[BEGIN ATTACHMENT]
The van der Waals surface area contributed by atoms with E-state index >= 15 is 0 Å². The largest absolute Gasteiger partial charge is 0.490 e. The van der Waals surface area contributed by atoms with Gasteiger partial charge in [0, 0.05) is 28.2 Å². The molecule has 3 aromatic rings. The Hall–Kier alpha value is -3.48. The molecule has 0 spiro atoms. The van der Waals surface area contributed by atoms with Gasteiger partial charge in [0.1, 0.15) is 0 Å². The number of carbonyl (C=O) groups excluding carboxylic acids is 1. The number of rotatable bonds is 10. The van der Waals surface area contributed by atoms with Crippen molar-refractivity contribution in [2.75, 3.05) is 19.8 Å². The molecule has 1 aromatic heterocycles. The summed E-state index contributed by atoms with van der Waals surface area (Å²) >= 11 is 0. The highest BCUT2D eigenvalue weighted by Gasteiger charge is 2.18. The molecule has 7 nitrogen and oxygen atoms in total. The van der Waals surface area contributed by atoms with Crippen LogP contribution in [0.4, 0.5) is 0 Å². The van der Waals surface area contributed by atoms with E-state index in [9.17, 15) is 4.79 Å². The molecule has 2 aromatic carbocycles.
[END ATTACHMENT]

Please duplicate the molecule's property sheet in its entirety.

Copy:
The van der Waals surface area contributed by atoms with E-state index >= 15 is 0 Å². The largest absolute Gasteiger partial charge is 0.490 e. The van der Waals surface area contributed by atoms with Gasteiger partial charge in [0, 0.05) is 28.2 Å². The molecule has 3 aromatic rings. The Hall–Kier alpha value is -3.48. The molecule has 0 spiro atoms. The van der Waals surface area contributed by atoms with Gasteiger partial charge in [0.1, 0.15) is 0 Å². The number of carbonyl (C=O) groups excluding carboxylic acids is 1. The number of rotatable bonds is 10. The van der Waals surface area contributed by atoms with Crippen molar-refractivity contribution in [2.75, 3.05) is 19.8 Å². The molecule has 1 aromatic heterocycles. The summed E-state index contributed by atoms with van der Waals surface area (Å²) >= 11 is 0. The highest BCUT2D eigenvalue weighted by Gasteiger charge is 2.18. The molecule has 7 nitrogen and oxygen atoms in total. The van der Waals surface area contributed by atoms with Crippen LogP contribution in [0.4, 0.5) is 0 Å². The van der Waals surface area contributed by atoms with E-state index in [9.17, 15) is 4.79 Å². The molecule has 2 aromatic carbocycles.